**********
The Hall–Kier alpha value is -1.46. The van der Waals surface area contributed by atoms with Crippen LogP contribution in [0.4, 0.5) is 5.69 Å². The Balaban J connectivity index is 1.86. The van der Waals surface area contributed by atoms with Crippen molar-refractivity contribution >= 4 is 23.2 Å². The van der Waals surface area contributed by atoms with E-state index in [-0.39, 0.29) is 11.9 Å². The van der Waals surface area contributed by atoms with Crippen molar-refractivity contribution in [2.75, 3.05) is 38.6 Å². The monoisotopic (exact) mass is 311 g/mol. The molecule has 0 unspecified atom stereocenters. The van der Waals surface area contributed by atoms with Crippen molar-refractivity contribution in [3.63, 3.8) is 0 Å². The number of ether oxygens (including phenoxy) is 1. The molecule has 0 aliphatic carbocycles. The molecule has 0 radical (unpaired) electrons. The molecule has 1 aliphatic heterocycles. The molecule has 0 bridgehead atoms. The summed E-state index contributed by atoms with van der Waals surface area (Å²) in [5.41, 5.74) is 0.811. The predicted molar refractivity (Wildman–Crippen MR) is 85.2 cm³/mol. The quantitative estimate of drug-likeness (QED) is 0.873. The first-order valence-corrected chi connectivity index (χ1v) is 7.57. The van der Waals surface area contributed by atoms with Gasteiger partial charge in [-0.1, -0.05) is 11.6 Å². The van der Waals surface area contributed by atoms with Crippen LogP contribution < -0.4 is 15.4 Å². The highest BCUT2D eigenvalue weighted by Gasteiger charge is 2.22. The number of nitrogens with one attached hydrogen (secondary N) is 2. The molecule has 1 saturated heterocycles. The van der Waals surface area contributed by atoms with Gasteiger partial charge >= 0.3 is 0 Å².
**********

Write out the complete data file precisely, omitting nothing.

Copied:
The Hall–Kier alpha value is -1.46. The van der Waals surface area contributed by atoms with Crippen LogP contribution in [0.4, 0.5) is 5.69 Å². The Balaban J connectivity index is 1.86. The van der Waals surface area contributed by atoms with Crippen molar-refractivity contribution >= 4 is 23.2 Å². The van der Waals surface area contributed by atoms with E-state index in [-0.39, 0.29) is 11.9 Å². The van der Waals surface area contributed by atoms with Crippen molar-refractivity contribution in [2.75, 3.05) is 38.6 Å². The monoisotopic (exact) mass is 311 g/mol. The molecule has 0 unspecified atom stereocenters. The van der Waals surface area contributed by atoms with Crippen molar-refractivity contribution in [3.63, 3.8) is 0 Å². The number of ether oxygens (including phenoxy) is 1. The molecule has 0 aliphatic carbocycles. The molecule has 0 radical (unpaired) electrons. The molecule has 1 aliphatic heterocycles. The molecule has 0 bridgehead atoms. The summed E-state index contributed by atoms with van der Waals surface area (Å²) in [5.41, 5.74) is 0.811. The predicted molar refractivity (Wildman–Crippen MR) is 85.2 cm³/mol. The quantitative estimate of drug-likeness (QED) is 0.873. The first-order valence-corrected chi connectivity index (χ1v) is 7.57. The van der Waals surface area contributed by atoms with Gasteiger partial charge in [-0.1, -0.05) is 11.6 Å². The van der Waals surface area contributed by atoms with Crippen LogP contribution < -0.4 is 15.4 Å². The highest BCUT2D eigenvalue weighted by Gasteiger charge is 2.22. The number of nitrogens with one attached hydrogen (secondary N) is 2. The molecule has 1 saturated heterocycles. The van der Waals surface area contributed by atoms with Gasteiger partial charge >= 0.3 is 0 Å².